While it has been statistically proven that women are less likely to be involved in road traffic accidents than men, they are far more at risk from criminals, particularly when driving alone. So what steps and preventatives can you take to ensure that your vehicle is up to the task, ensuring that you arrive at your end destination safely? Take a look at some of our top driving tips for women travelling alone below:
• Preparation: Ensure that your car is serviced regularly as this will reduce the risk of breaking down and give you peace of mind when driving alone.
Plan the route in advance, so you avoid getting lost or having to stop in an awkward place and potentially putting yourself, and others, at risk.
Installing a sat-nav in your car will greatly reduce the risk of getting lost but have a road atlas at hand as a back-up.
It may also be useful to make a family member or friend aware of your whereabouts just in case you find yourself in need of help.
• Vehicle Maintenance: When travelling alone, particularly on a long journey, check you have enough fuel to reach your destination. It might be beneficial to get into the habit of filling up with fuel when the tank is half empty, rather than waiting for the fuel light to appear – there is nothing worse than running out of fuel and finding yourself in an unfamiliar area trying to find the nearest petrol station!
Before travelling, check the fluid levels as well as the tyres. The vehicle handbook will give you instructions on how to check the levels of oil, anti-freeze and screen wash etc and the specifications needed in case you need to top up. Check the pressure (also found in the vehicle handbook) and condition of the tyres for any damage or wear and tear to reduce the risk of getting a flat tyre along the way - and don’t forget to check the spare!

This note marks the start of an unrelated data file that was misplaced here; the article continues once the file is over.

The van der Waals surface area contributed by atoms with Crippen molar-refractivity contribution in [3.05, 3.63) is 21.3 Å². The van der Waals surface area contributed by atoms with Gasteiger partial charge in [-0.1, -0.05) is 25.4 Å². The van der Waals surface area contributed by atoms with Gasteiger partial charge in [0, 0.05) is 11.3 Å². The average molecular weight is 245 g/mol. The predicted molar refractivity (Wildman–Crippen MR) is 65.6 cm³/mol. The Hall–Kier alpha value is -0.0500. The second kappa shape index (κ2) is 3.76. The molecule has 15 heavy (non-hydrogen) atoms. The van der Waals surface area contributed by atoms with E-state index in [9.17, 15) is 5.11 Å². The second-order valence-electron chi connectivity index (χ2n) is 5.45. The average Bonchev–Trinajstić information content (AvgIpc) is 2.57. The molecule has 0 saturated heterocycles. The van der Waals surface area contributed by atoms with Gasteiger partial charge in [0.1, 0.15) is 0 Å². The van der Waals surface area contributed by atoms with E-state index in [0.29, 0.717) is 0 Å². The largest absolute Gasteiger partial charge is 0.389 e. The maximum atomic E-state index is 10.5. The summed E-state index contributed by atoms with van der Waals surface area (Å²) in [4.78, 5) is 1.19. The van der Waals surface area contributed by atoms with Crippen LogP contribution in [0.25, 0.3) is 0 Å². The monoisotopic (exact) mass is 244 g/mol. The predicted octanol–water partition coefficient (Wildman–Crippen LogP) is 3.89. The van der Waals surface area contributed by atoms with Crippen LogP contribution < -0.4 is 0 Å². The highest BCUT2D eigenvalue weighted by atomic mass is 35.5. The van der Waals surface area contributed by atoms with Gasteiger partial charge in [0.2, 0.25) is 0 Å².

Don’t ignore any faults or problems you may have with your car, get them identified and fixed before you travel, as they will not disappear or miraculously fix themselves unfortunately. Driving a car with faulty parts does not only endanger yourself and other drivers, but could be very costly and even delay your journey should you breakdown along the way.
• Breakdown: Be sure to always carry a fully charged mobile phone and charger with an in-car adapter that you can easily plug into the cigarette holder, should you need to recharge your phone in case of an emergency.
Ensure that you keep a few essentials in the car such as a coat, sensible shoes, a blanket, torch, some spare change and a bottle of water as well as a first aid kit, so you are well prepared for any situation you may find yourself in.
Should you find yourself on a motorway and your car suddenly breaks down, make your way over to the hard shoulder as safely as possible and put your hazard warning lights on. Make your way up the bank or behind a barrier as this is much safer than remaining in your car and putting yourself in danger from other passing vehicles.
• When to Pull Over: You MUST always stop when being pulled over by the police, so try and find a safe and suitable place to do so. Remember to keep your wits about you; while rare, it is not uncommon for criminals and car-jackers to impersonate persons of authority. Should you feel unsafe, lock all doors and windows, keep the engine running and ask to see identification until you have assessed the situation and are satisfied. Remember, asking for proof of ID is not an unreasonable request and any law enforcement officer should be willing to provide you with such documentation; this could be in the form of a warrant card.
Will you be putting these driving tips into place the next time you’re out driving alone? Let us know via our social media channels!
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